Wednesday, May 31, 2017

St. Justin Martyr: Common of one martyr

The Office of Readings: Prudentius

Beáte (Beáta) martyr, próspera
diem triumphálem tuum,
quo sánguinis merces tibi
coróna vincénti datur.

Hic (Hæc) te ex tenébris sæculi,
tortóre victo et iúdice,
evéxit ad cælum dies
Christóque ovántem réddidit.

Nunc angelórum párticeps
collúces insígni stola,
quam testis indomábilis
rivis cruóris láveras.

Adésto nunc et óbsecra,
placátus ut Christus suis
inclínet aurem prósperam,
noxas nec omnes ímputet.

Paulísper huc illábere
Christi favórem déferens,
sensus graváti ut séntiant
levámen indulgéntiæ.

Honor Patri cum Fílio
et Spíritu Paráclito,
qui te coróna pérpeti
cingunt in aula glóriæ. Amen.

O blessed martyr, prosper  the day of your triumph, when at the cost of your blood you were given a crown of victory. Today you entered heaven and left behind the darkness of the world, victorious over torturer and judge, returning praise to Christ. Now with the angels you wear the noble stole which in your indomitable witness you washed with your streaming blood.  Be with us now and plead that it may please Christ favorably to hear and not count against us any faults.  Shine upon here but a little while, bringing the favor of Christ that those heavy  with the sense of sin may feel the consolation of  pardon. . Honor to the Father with the Son and the Spirit Paraclete, who crowned you with an eternal crown in the courts of glory. Amen.

Lauds: 9th Century

Martyr Dei, qui (quæ) únicum
Patris sequéndo Fílium
victis triúmphas hóstibus,
victor (victrix) fruens cæléstibus.

Tui precátus múnere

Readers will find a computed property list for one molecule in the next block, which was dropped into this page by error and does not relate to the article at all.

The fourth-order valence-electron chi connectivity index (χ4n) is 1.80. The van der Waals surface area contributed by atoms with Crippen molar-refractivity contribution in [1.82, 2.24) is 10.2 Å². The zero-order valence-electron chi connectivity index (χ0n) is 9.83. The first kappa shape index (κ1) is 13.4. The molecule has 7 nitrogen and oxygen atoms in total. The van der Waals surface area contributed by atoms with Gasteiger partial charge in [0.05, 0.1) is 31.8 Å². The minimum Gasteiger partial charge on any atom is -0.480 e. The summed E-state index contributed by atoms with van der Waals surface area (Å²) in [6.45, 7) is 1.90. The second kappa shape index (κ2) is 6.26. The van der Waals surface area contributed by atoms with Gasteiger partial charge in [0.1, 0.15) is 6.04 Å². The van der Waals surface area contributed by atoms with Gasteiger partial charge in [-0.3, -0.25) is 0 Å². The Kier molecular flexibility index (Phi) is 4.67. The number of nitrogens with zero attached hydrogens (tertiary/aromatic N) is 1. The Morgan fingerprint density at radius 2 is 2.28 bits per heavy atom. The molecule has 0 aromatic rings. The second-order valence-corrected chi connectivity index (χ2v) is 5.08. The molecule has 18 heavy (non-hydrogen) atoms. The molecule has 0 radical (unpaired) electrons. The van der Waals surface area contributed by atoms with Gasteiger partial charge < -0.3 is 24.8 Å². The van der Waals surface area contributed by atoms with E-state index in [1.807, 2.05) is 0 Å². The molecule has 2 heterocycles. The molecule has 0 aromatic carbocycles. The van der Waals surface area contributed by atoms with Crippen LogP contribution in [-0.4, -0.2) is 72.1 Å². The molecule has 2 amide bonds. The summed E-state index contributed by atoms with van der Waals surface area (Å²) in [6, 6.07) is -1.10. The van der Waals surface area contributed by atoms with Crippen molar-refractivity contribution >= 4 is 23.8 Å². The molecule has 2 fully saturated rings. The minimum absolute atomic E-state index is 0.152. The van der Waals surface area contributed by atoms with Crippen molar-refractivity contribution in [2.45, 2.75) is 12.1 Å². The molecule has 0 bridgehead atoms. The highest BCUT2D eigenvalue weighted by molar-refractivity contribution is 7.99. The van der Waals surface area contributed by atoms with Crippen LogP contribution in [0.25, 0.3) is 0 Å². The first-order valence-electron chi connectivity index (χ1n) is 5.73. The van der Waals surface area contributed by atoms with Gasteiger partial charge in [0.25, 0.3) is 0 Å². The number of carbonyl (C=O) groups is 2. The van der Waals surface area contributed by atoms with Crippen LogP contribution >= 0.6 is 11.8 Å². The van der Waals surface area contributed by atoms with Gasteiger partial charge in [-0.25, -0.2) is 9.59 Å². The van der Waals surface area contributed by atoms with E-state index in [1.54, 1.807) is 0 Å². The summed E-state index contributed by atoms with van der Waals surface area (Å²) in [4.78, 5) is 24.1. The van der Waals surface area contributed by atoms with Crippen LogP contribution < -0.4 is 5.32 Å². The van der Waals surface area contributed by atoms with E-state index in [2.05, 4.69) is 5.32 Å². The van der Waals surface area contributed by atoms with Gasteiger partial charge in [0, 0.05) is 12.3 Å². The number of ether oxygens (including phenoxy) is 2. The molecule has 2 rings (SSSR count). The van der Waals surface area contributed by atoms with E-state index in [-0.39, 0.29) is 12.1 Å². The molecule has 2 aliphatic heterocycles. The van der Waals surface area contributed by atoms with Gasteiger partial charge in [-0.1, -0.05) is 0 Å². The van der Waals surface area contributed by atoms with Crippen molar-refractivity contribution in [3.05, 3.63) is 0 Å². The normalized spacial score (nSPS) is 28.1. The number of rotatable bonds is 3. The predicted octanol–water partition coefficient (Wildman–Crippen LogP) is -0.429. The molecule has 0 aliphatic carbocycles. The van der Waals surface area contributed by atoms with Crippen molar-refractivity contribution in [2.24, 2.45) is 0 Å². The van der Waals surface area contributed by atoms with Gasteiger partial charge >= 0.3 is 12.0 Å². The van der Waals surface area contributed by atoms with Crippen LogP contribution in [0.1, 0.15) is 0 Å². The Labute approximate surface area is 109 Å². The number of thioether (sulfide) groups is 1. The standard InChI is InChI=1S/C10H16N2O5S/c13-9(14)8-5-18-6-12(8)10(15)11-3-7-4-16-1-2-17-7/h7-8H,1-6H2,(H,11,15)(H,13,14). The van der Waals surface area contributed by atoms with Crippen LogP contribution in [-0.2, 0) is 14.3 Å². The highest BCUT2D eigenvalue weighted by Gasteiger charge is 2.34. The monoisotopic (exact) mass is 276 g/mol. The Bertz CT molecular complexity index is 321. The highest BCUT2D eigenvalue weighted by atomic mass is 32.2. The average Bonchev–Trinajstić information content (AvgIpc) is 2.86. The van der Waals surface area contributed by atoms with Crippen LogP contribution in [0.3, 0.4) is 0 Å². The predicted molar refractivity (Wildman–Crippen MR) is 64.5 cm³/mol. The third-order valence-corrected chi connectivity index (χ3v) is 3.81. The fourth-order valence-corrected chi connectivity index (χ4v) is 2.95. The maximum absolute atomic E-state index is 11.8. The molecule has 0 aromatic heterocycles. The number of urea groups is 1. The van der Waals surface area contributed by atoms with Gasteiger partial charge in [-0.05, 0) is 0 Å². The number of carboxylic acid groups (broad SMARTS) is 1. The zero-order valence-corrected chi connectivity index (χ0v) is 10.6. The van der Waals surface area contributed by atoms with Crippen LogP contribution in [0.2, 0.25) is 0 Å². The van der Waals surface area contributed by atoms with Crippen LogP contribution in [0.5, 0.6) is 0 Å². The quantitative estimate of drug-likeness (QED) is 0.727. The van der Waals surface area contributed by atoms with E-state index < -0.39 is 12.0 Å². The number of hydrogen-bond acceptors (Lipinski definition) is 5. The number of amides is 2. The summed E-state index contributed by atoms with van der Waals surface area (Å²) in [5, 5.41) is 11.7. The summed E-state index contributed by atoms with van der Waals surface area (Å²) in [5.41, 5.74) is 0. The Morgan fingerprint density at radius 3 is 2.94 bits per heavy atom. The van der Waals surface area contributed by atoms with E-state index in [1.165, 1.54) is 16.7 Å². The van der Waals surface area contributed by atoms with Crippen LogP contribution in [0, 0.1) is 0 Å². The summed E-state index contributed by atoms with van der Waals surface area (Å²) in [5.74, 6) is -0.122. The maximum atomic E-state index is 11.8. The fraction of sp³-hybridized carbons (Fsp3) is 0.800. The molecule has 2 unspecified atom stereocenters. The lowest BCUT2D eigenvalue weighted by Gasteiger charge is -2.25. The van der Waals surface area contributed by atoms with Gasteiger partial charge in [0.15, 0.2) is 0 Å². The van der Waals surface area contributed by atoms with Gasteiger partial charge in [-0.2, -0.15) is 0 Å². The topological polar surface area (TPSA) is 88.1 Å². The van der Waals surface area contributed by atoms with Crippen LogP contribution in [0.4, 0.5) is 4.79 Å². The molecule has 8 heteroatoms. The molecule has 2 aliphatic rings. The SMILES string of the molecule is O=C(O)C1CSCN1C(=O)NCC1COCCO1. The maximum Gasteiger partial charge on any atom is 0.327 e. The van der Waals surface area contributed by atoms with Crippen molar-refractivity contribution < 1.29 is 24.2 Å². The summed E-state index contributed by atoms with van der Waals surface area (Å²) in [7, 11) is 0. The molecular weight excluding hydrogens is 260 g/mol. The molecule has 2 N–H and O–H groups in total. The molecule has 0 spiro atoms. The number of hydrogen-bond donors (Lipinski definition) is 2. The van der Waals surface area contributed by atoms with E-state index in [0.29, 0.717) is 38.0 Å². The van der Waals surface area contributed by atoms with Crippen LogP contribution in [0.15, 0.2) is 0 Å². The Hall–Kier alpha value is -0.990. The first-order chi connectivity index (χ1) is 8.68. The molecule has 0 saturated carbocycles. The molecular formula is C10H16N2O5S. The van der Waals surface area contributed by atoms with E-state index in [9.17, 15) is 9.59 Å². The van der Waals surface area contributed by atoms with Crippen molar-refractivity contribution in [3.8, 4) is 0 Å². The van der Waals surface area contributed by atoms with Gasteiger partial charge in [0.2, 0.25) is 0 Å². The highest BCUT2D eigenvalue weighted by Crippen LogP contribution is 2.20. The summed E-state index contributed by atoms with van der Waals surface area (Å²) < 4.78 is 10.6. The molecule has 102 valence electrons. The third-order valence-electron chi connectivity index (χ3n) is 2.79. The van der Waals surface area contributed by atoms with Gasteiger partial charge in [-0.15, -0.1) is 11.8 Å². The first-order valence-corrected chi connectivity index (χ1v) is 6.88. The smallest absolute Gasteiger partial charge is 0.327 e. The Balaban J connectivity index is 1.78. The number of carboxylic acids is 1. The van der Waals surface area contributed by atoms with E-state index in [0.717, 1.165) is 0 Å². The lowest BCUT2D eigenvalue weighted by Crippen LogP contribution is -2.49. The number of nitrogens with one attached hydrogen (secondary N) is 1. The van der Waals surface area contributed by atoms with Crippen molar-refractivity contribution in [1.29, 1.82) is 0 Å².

nostrum reátum dílue,
arcens mali contágium,
vitæ repéllens tædium.

Solúta sunt iam víncula
tui sacráti córporis;
nos solve vinclis sæculi
amóre Fílii Dei.

Honor Patri cum Fílio
et Spíritu Paráclito,
qui te coróna pérpeti
cingunt in aula glóriæ. Amen.

O  martyr of God, now enjoying heaven, by following the only Son of the Father, you triumphed and conquered the enemy. Through the gift of your prayers wash away our guilt, defending us from the contagion of evil and repelling the weariness of life. Now the chains that held  your holy body have been loosened; by the love of God free us from the chains of the world. Honor to the Father with the Son and the Spirit Paraclete, who crowned you with an eternal crown in the courts of glory. Amen.

Vespers: 5th-7th Centuries

Deus, tuórum mílitum
sors et coróna, præmium,
laudes canéntes mártyris
absólve nexu críminis.

Hic (Hæc) testis ore prótulit
quod cordis arca crédidit,
Christum sequéndo répperit
effusióne sánguinis.

Hic (Hæc) nempe mundi gáudia
et blandiménta nóxia
cadúca rite députans,
pervénit ad cæléstia.

Pœnas cucúrrit fórtiter
et sústulit viríliter;
pro te refúndens sánguinem,
ætérna dona póssidet.

Ob hoc precátu súpplici
te póscimus, piíssime;
in hoc triúmpho mártyris
dimítte noxam sérvulis.

Ut consequámur múneris
ipsíus et consórtia,
lætémur ac perénniter
iuncti polórum sédibus.

God, the lot, crown and reward of your soldiers, loosen from the bounds of sin those who sing praises to this martyr. By mouth he bore witness to what he believed in treasury of his heart; When his blood was poured out, he found Christ by following him.  Indeed rightly judging the joys of the world and its dangerous flattery to be fleeting, he entered into heaven.  Bravely he meet punishment and strongly he persevered; pouring out his blood for your sake he attained eternal gifts. For this reason, O most loving God, on the triumph day of the martyr, we ask in humble supplication, drive away danger from your servants.  That we too may have a share in his graces and rejoice forever to be seated in heaven.

Monday, May 29, 2017

Dominica Pentecostes

Ad Officium lectionis: Adamus a S. Victore?

Sr. Juliet Mousseau, RSCJ,  editor and translator of Adam of Saint-Victor Sequences, accepts his authorship of this hymn ( Cf. Dallas Medieval Texts and Translations 18).  The hymn originally was assigned to Monday in the Octave of Pentecost. It is composed of stanzas 1 & 2, 15, 18, 19 & 20 of the original twenty stanzas.

Lux iucúnda, lux insígnis,
qua de throno missus ignis
in Christi discípulos,

Corda replet, linguas ditat,
ad concórdes nos invítat
cordis, linguæ módulos.

Consolátor alme, veni,